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IBM's SmartCloud Docs: Social Business vs. Productivity Suites

In December, IBM finally released one of the missing pieces of its SmartCloud social business platform in the shape of SmartCloud Docs on the public cloud. There was quite a bit of excitement, as it appeared that IBM had entered the cloud-based productivity suite market. But as Ed Brill, Director of Product Management for IBM Social Business, told us, this wasn't really the case.

When you think of the cloud and productivity suite space you think more often than not, of Google Apps, Office or even Office 365, but not IBM. However, while the word "Docs" features prominently in the name of the new product, and while it does indeed facilitate the creation and editing of docs, that's not what it’s all about.

In fact, the release of Docs is the addition of a missing element to the SmartCloud platform, but it is not an end in itself. With its release, Brill said, IBM closed a gap in its social business platform.

Productivity vs. Enterprise Collaboration

And that's what all of this is about — SmartCloud Docs is not about productivity suites, but about social business. While the difference between the two is not always clear, Brill says the focus on productivity suites is on document and content creation, while here it’s about sharing and collaborating on that content.

What we aimed to do here was to create a social document in a browser that could be integrated with the rest of our portfolio," said Brill.

So, it does do many of the things that other productivity suites can do, but that is not the focus. It has word processing, spreadsheet and presentation tools, but rather than just focusing on their abilities in these areas, IBM focused on enabling functions like real-time concurrent editing, presence awareness and document sharing.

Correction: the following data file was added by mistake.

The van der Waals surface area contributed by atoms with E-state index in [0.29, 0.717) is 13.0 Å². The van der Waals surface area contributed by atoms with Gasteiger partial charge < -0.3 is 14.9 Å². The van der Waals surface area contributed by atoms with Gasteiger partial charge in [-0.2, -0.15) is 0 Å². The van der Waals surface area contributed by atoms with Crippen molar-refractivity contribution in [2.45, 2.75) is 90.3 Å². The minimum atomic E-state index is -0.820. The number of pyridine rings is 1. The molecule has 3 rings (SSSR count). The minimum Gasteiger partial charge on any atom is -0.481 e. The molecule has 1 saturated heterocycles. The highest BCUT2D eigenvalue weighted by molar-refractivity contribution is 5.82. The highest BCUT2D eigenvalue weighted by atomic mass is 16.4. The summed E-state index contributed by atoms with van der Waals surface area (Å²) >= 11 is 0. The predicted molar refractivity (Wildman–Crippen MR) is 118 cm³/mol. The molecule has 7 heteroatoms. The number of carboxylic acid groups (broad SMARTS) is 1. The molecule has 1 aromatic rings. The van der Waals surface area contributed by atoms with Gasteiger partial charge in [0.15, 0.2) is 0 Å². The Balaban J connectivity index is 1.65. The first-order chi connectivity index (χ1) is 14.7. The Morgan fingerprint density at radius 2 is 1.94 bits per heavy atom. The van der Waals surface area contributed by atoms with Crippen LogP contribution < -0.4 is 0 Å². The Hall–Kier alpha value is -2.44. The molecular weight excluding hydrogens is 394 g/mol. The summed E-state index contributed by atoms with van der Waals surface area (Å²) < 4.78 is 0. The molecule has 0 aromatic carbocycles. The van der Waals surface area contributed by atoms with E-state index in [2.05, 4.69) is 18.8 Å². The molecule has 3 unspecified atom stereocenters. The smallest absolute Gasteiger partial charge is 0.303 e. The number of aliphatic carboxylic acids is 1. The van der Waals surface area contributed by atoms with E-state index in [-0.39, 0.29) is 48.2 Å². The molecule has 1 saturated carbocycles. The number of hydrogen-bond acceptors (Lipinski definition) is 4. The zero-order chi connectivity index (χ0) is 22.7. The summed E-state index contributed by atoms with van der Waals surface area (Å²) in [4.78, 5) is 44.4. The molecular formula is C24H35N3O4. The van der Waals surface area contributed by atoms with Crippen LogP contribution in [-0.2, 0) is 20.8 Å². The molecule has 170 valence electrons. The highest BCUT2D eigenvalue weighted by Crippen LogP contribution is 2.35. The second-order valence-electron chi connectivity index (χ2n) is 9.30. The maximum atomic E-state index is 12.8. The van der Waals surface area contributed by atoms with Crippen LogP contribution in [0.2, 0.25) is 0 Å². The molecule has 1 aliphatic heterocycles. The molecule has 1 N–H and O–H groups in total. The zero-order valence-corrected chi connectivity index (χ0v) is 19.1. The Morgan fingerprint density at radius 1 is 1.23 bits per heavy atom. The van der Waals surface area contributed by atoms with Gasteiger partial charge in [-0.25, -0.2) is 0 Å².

But while many applications can do that, the sharing element is core here:

When you create a documents in SmartCloud Docs, it’s instantly sharable with your communities, with your teams, with your activities… you can monitor and work on new versions and comments… it becomes part of the entire social fabric of enterprise processes."

In fact, Brill says it was never really designed to compete with the likes of Office. Instead, while he says he is confident about the abilities of SmartCloud Docs around word processing, presentations and document creating, these abilities are only there to provide users with the things that they need on a daily basis.

Not that IBM doesn't have a background that could have provided it with those capabilities from Lotus Smart Suite or Lotus 123, but the objective was only to provide the necessary capabilities and then focus on the collaboration capabilities.

… we have all the expertise going back to Lotus Smart Suite, Lotus 123 and the like, so I’m very confident of the abilities of the word processor, spreadsheet and presentation abilities they are not destined to be a full replacement for Office but for the typical user to get them the key capabilities they need… for me as a key executive running a business, I don’t do large spreadsheets with loads of macros, so on a day to day basis just about anything I need to do I can do within SmartCloud Docs…"

From here, there will be the inevitable progression that will see IBM add to the functionality of Docs as the platform itself evolves.

The SmartCloud for Social Business platform is updated on three or six month cycles, and Brill anticipates upgrades to the Docs element as the whole platform moves on. IBM will not just work on Docs while forgetting about the rest — everything will get moved on together. The result is that there is likely to be two or even three upgrades in the current calendar year.

SmarCloudDocs On-Premises

But this is not the really interesting milestone over the coming year. Brill says they are also working on an on-premises version with a German client. And while he didn't say when this will see the light of day, he said there would be more developments over the coming year.

The demand for on-premises versions will always be there as long as there are regulatory or compliance issues around the storage and sharing of confidential information — the reason verticals like banking never went the public cloud route in the first place.

 

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